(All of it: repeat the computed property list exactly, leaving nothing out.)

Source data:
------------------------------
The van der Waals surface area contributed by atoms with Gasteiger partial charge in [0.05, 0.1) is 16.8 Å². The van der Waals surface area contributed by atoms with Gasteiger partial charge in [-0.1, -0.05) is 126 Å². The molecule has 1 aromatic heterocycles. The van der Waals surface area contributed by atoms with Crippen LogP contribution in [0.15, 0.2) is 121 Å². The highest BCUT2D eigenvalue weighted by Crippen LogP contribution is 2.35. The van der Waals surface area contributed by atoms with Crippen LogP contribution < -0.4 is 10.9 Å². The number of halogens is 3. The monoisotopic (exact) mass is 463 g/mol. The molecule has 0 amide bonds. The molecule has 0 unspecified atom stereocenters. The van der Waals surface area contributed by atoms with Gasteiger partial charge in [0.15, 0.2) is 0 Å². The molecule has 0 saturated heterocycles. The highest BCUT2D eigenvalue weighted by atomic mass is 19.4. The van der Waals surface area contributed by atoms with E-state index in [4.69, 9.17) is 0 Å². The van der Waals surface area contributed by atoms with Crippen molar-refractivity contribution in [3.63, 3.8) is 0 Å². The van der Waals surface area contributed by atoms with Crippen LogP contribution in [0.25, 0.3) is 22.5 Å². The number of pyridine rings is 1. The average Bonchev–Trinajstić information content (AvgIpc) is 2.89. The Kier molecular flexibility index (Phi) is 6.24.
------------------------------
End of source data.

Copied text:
The van der Waals surface area contributed by atoms with Gasteiger partial charge in [0.05, 0.1) is 16.8 Å². The van der Waals surface area contributed by atoms with Gasteiger partial charge in [-0.1, -0.05) is 126 Å². The molecule has 1 aromatic heterocycles. The van der Waals surface area contributed by atoms with Crippen LogP contribution in [0.15, 0.2) is 121 Å². The highest BCUT2D eigenvalue weighted by Crippen LogP contribution is 2.35. The van der Waals surface area contributed by atoms with Crippen LogP contribution < -0.4 is 10.9 Å². The number of halogens is 3. The monoisotopic (exact) mass is 463 g/mol. The molecule has 0 amide bonds. The molecule has 0 unspecified atom stereocenters. The van der Waals surface area contributed by atoms with Gasteiger partial charge in [0.15, 0.2) is 0 Å². The molecule has 0 saturated heterocycles. The highest BCUT2D eigenvalue weighted by atomic mass is 19.4. The van der Waals surface area contributed by atoms with E-state index in [4.69, 9.17) is 0 Å². The van der Waals surface area contributed by atoms with Crippen molar-refractivity contribution in [3.63, 3.8) is 0 Å². The van der Waals surface area contributed by atoms with Crippen LogP contribution in [0.25, 0.3) is 22.5 Å². The number of pyridine rings is 1. The average Bonchev–Trinajstić information content (AvgIpc) is 2.89. The Kier molecular flexibility index (Phi) is 6.24.